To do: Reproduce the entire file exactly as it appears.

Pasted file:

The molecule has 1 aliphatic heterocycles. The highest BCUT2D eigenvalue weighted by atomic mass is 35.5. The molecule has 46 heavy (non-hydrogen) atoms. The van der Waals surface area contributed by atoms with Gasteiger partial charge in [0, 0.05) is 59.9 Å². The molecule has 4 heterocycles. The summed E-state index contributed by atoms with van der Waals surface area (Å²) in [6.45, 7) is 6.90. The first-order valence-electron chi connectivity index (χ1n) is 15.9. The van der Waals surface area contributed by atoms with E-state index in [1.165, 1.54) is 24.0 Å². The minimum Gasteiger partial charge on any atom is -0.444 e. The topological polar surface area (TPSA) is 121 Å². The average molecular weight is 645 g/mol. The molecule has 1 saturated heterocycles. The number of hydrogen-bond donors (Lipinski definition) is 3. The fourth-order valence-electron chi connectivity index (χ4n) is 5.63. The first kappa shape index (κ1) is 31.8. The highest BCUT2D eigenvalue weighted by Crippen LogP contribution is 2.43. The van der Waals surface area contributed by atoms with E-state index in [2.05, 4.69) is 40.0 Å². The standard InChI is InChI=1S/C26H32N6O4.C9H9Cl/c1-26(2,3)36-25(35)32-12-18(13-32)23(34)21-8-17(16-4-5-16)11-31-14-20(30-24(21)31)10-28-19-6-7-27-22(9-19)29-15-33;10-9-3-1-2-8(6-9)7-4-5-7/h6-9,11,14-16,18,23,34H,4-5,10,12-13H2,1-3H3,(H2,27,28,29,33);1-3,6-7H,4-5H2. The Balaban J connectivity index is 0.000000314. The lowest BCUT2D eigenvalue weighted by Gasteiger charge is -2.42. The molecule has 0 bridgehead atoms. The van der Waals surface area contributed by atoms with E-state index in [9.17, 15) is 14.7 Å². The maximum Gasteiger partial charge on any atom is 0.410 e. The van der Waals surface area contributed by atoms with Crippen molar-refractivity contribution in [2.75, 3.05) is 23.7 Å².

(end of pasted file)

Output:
The molecule has 1 aliphatic heterocycles. The highest BCUT2D eigenvalue weighted by atomic mass is 35.5. The molecule has 46 heavy (non-hydrogen) atoms. The van der Waals surface area contributed by atoms with Gasteiger partial charge in [0, 0.05) is 59.9 Å². The molecule has 4 heterocycles. The summed E-state index contributed by atoms with van der Waals surface area (Å²) in [6.45, 7) is 6.90. The first-order valence-electron chi connectivity index (χ1n) is 15.9. The van der Waals surface area contributed by atoms with E-state index in [1.165, 1.54) is 24.0 Å². The minimum Gasteiger partial charge on any atom is -0.444 e. The topological polar surface area (TPSA) is 121 Å². The average molecular weight is 645 g/mol. The molecule has 1 saturated heterocycles. The number of hydrogen-bond donors (Lipinski definition) is 3. The fourth-order valence-electron chi connectivity index (χ4n) is 5.63. The first kappa shape index (κ1) is 31.8. The highest BCUT2D eigenvalue weighted by Crippen LogP contribution is 2.43. The van der Waals surface area contributed by atoms with E-state index in [2.05, 4.69) is 40.0 Å². The standard InChI is InChI=1S/C26H32N6O4.C9H9Cl/c1-26(2,3)36-25(35)32-12-18(13-32)23(34)21-8-17(16-4-5-16)11-31-14-20(30-24(21)31)10-28-19-6-7-27-22(9-19)29-15-33;10-9-3-1-2-8(6-9)7-4-5-7/h6-9,11,14-16,18,23,34H,4-5,10,12-13H2,1-3H3,(H2,27,28,29,33);1-3,6-7H,4-5H2. The Balaban J connectivity index is 0.000000314. The lowest BCUT2D eigenvalue weighted by Gasteiger charge is -2.42. The molecule has 0 bridgehead atoms. The van der Waals surface area contributed by atoms with E-state index in [9.17, 15) is 14.7 Å². The maximum Gasteiger partial charge on any atom is 0.410 e. The van der Waals surface area contributed by atoms with Crippen molar-refractivity contribution in [2.75, 3.05) is 23.7 Å².